Saturday, 13 June 2009

Wheaton Aston

During our stay in Wheaton Aston last weekend, despite the rain, we had a look around the village. Many boaters will be familiar with this view of Turner's - the garage in Wheaton Aston that has a wharf for selling diesel to boaters at what is probably the lowest price on the canal system -49p a litre (plus propulsion duty) at the time of our visit.

But here's the view that road users will be more familiar with:

Apart from the modern fuel pumps a classic garage from the early days of motoring and it hasn't changed much inside either! But note those road fuel prices!

Wheaton Aston's an old Staffordshire village that was obviously expanded greatly in the 1960s and 70s judging by the amount of housing from that era. Most items of interest are to be found in the area around the canal, such as this bridge sign erected by the Shropshire Union Railways and Canal Company sometime between 1847, when it was founded, and 1922, when it was taken over by the London & North Western Railway.
Nowadays Wheaton Aston is very much off the main road and is reached only by unclassified roads - the ones coloured yellow on ordnance survey maps, but this sign suggests that this wasn't always the case and that traffic unfamiliar with the area might be expected to pass along the road over the canal. The nearest main highway today is the A5, successor to Telford's Holyhead Road and an old fingerpost in the village points the way to Watling Street, the old Roman Road that cuts north-west from Dover to Wroxeter. I think, however, that at some stage Wheaton Aston was at least on a main road to somewhere. The village boasts a pub called "The Coach and Horses" and by the look of it its a genuine coaching inn which suggests that long-distance traffic once passed through the village. Then there's this:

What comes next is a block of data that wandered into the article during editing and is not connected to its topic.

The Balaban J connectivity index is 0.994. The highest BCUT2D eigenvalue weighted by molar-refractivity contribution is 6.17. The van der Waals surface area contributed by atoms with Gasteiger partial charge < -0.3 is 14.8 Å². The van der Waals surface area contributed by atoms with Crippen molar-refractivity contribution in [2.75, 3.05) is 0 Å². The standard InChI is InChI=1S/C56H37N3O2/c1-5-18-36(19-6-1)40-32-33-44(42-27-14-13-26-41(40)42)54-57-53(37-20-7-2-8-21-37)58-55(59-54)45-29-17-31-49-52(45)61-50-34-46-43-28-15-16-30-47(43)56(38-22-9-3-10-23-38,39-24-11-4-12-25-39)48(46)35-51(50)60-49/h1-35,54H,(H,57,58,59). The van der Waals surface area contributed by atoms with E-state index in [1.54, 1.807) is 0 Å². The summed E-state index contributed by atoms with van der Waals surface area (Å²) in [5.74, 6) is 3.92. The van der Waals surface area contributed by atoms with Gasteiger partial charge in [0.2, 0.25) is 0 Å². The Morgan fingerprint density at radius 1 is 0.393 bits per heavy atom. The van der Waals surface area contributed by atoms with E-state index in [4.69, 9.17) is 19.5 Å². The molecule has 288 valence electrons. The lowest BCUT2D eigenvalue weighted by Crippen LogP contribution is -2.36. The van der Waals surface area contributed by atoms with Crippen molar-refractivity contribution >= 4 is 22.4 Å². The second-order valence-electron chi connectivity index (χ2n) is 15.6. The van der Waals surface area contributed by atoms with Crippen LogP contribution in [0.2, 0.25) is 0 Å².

On the wall of the village hall, itself situated on "Long Street" (another clue?) is this early direction sign pointing the way to the A5 itself (the black and white edging indicates that the road leads to the A5 rather than being the actual A5). The fact that its there suggests that what is now the quiet main street of the village was once a road on which traffic of at least regional importance might have passed to and from the "Holyhead Road" and I really must find out more.

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